ABC Entertainment Group president Paul Lee found himself in the unique position of defending his network's comedy "Fresh Off the Boat" from criticism lobbed at it by the man who inspired the series at the Television Critics Association press tour on Wednesday.
Lee took to the stage at the press tour a day after Vulture published an article by Eddie Huang, whose memoir the show is based on, in which Huang took exception, at length, to the way that the network had adapted his story.
Naturally, the topic came up during his executive session during the press tour.
"We love Eddie, he's a firebrand. That's one of the reasons why we did the show," Lee noted, before adding: "It's a comedy and the show itself is not a documentary of his book. That being said, it's a fantastic comedy."
The topic of diversity also loomed large during the panel, with Lee touting the importance of America's changing demographics and Lee stressing that ABC strives to be a network that's "reflecting America" in its programming. ("Fresh Off the Boat," about an Asian family in the 1990s, would be an example of that goal.) Nonetheless, Lee noted, he's not interested in diversity for diversity's sake.
"We didn't pick up these shows because they were diverse, we picked them up because they were great," Lee said. "I'm going to pick up the best shows, I'm not going to pick up shows that will help me make a bullet point [about diversity]."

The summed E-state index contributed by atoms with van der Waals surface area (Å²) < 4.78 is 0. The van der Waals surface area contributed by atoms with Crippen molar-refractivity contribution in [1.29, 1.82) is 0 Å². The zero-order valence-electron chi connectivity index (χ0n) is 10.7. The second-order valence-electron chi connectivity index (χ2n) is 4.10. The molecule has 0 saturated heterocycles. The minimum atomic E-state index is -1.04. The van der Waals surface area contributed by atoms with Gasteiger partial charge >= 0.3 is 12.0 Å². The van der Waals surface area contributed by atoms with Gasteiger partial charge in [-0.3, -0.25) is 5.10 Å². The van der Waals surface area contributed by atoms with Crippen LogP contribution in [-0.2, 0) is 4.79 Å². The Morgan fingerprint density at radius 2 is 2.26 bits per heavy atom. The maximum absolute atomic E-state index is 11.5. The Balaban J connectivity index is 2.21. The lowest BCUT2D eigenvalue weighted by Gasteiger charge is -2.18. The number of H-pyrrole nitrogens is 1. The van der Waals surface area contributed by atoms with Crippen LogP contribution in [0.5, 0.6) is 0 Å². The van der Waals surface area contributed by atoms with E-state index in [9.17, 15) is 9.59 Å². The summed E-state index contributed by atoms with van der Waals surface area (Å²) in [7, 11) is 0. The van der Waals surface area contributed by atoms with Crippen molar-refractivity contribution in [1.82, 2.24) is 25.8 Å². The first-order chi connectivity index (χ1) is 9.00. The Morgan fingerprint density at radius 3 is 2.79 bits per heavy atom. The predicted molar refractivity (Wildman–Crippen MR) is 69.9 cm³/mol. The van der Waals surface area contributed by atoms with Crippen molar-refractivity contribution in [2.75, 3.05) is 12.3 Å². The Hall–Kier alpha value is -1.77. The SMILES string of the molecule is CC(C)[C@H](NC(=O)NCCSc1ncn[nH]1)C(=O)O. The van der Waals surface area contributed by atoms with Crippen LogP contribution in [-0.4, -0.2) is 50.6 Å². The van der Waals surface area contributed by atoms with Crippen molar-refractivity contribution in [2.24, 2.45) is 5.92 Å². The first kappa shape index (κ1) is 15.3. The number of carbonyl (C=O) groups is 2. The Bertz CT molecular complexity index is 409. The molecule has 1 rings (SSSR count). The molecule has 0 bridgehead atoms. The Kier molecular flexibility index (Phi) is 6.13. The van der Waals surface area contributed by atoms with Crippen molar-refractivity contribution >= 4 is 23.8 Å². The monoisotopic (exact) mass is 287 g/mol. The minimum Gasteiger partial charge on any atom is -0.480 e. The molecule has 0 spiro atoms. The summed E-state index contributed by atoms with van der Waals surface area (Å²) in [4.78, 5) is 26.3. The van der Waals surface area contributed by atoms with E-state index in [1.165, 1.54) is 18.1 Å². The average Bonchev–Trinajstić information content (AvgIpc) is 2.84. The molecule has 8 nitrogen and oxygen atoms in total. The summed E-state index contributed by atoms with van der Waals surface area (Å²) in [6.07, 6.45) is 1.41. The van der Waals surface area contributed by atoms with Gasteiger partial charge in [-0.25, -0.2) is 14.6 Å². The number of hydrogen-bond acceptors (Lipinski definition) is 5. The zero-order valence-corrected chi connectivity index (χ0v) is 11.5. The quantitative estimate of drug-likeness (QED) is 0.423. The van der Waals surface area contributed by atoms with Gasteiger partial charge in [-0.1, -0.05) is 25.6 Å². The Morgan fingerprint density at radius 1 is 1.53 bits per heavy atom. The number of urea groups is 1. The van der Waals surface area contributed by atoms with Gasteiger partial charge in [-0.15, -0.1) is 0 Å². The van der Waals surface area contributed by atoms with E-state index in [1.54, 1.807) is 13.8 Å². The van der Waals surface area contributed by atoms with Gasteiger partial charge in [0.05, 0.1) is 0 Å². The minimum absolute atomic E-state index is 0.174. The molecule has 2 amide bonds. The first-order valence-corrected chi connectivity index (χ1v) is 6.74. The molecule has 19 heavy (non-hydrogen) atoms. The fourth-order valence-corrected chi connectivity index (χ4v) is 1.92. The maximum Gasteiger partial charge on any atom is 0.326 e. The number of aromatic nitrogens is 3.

One area where Lee admitted that ABC could stand to be more diverse: The reality show the "The Bachelor," which hasn't exactly produced a rainbow coalition of contestants. Lee suggested that the show will diversify over coming seasons.
"You are going to see diversity as we go through that," Lee noted. "[Current bachelor] Chris the Farmer is not but I'm sure many of the future guys are going to be."
Lee was also quizzed about ABC's inability to launch a hit singing competition. While he touted the strength of "Dancing with the Stars" and said that the network will probably announce some "really cool" developments on the reality TV front in the coming weeks, a singing competition will most likely not be among them.
"I don't think we'll try that for a little bit," Lee told TheWrap.
The topic of Shonda Rhimes -- a hitmaking powerhouse for the network -- was also brought up. Given Rhimes' reputation as a creator who "doesn't take notes," is ABC inclined to give its showrunners a loose creative rein?
"Don't forget I'm an ex-showrunner, writer, director, so I know what it's like to take notes," Lee offered. "We were very, very proud about how focused we are, how disciplined we are, and also how minimalist we are about the notes that we give."